Stokowski didn't record The Planets just to add his version to the stack. In 1956, the stack wasn't very large. Stokowski was always interested in new recording technology, & i think he would be pleased with this remaster of the analog stereo he tried to record with great care. It brings out details in winds & percussion (but unfortunately not the organ), adding about 10 seconds of silence at the conclusion of Neptune before the track ends, his original intention.
You know this recording is a little different from start, with the blitzkrieg paced Mars (Maestro adds a tam-tam at the end, but it works). He eases back on the Elgarian tone of Jupiter, & whips up the wizard in Uranus. Neptune may be the loveliest, most ethereal version of all, with vague premonitions of minimalism Stokowski seems to sense (& Holst toyed with in several other compositions); the ending takes us out of the world of myth & the gods & leaves us in the silence of outer space. Not the best Planets all around (maybe the best Neptune), but if you love the work enough to collect fine recordings of it, this is a must-have.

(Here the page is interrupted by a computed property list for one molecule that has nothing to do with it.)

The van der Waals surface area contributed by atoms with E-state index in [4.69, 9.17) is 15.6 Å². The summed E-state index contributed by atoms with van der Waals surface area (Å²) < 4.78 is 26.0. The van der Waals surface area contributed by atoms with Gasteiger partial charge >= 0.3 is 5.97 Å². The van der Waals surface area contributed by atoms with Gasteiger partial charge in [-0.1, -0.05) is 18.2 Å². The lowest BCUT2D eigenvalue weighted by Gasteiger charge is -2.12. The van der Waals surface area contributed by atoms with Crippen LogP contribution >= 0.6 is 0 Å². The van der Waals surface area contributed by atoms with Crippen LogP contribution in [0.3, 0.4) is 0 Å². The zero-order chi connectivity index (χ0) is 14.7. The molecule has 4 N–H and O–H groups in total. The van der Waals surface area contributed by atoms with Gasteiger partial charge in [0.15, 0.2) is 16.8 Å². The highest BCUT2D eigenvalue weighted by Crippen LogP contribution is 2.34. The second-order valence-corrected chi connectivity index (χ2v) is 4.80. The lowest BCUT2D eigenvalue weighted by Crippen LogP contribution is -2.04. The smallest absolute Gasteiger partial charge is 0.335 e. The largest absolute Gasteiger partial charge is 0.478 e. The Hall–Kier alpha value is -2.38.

If post-Wagnerian is your cup of Viennese coffee, it doesn't get served up much better than Transfigured Night. Stokowski knew this music intimately & his recording here has always been considered one of the finest available. Darkly, even passionately, romantic on the surface - Schoenberg was falling in love at the time - it is as brilliantly constructed as his later 12 tone works.